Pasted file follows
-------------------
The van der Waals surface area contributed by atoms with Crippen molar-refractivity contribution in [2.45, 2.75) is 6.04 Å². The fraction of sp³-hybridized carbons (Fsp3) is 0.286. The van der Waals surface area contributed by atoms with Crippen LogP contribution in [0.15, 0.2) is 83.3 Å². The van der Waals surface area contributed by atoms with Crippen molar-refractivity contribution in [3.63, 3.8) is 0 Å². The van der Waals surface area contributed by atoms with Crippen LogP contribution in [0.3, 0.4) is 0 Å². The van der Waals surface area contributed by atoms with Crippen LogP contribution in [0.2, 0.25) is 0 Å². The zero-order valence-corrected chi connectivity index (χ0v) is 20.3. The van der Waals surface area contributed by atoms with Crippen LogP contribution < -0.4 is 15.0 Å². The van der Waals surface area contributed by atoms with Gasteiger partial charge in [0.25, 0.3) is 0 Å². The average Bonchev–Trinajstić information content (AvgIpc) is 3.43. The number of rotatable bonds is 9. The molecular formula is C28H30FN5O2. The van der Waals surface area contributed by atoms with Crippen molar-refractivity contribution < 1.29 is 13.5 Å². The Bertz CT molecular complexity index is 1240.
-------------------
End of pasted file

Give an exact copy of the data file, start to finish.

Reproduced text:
The van der Waals surface area contributed by atoms with Crippen molar-refractivity contribution in [2.45, 2.75) is 6.04 Å². The fraction of sp³-hybridized carbons (Fsp3) is 0.286. The van der Waals surface area contributed by atoms with Crippen LogP contribution in [0.15, 0.2) is 83.3 Å². The van der Waals surface area contributed by atoms with Crippen molar-refractivity contribution in [3.63, 3.8) is 0 Å². The van der Waals surface area contributed by atoms with Crippen LogP contribution in [0.3, 0.4) is 0 Å². The van der Waals surface area contributed by atoms with Crippen LogP contribution in [0.2, 0.25) is 0 Å². The zero-order valence-corrected chi connectivity index (χ0v) is 20.3. The van der Waals surface area contributed by atoms with Crippen LogP contribution < -0.4 is 15.0 Å². The van der Waals surface area contributed by atoms with Gasteiger partial charge in [0.25, 0.3) is 0 Å². The average Bonchev–Trinajstić information content (AvgIpc) is 3.43. The number of rotatable bonds is 9. The molecular formula is C28H30FN5O2. The van der Waals surface area contributed by atoms with Crippen molar-refractivity contribution < 1.29 is 13.5 Å². The Bertz CT molecular complexity index is 1240.